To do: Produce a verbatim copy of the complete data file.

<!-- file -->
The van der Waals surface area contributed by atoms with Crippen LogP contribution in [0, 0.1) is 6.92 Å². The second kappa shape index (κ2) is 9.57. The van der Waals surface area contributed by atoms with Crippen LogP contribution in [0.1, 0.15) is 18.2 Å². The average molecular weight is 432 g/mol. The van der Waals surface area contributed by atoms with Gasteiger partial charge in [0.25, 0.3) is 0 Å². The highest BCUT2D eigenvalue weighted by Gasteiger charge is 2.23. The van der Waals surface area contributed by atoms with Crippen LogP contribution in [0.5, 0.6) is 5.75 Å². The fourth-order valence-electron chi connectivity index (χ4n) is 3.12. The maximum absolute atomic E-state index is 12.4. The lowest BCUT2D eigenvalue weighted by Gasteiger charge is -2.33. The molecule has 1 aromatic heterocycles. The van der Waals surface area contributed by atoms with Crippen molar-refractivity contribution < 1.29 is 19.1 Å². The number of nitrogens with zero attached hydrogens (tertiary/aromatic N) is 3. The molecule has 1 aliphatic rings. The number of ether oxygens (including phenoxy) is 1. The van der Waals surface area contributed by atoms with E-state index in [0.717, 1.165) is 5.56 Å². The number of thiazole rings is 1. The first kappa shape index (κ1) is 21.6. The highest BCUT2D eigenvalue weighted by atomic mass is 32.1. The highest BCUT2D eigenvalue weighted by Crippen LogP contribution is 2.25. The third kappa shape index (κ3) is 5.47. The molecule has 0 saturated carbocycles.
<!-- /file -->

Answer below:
The van der Waals surface area contributed by atoms with Crippen LogP contribution in [0, 0.1) is 6.92 Å². The second kappa shape index (κ2) is 9.57. The van der Waals surface area contributed by atoms with Crippen LogP contribution in [0.1, 0.15) is 18.2 Å². The average molecular weight is 432 g/mol. The van der Waals surface area contributed by atoms with Gasteiger partial charge in [0.25, 0.3) is 0 Å². The highest BCUT2D eigenvalue weighted by Gasteiger charge is 2.23. The van der Waals surface area contributed by atoms with Crippen LogP contribution in [0.5, 0.6) is 5.75 Å². The fourth-order valence-electron chi connectivity index (χ4n) is 3.12. The maximum absolute atomic E-state index is 12.4. The lowest BCUT2D eigenvalue weighted by Gasteiger charge is -2.33. The molecule has 1 aromatic heterocycles. The van der Waals surface area contributed by atoms with Crippen molar-refractivity contribution < 1.29 is 19.1 Å². The number of nitrogens with zero attached hydrogens (tertiary/aromatic N) is 3. The molecule has 1 aliphatic rings. The number of ether oxygens (including phenoxy) is 1. The van der Waals surface area contributed by atoms with E-state index in [0.717, 1.165) is 5.56 Å². The number of thiazole rings is 1. The first kappa shape index (κ1) is 21.6. The highest BCUT2D eigenvalue weighted by atomic mass is 32.1. The highest BCUT2D eigenvalue weighted by Crippen LogP contribution is 2.25. The third kappa shape index (κ3) is 5.47. The molecule has 0 saturated carbocycles.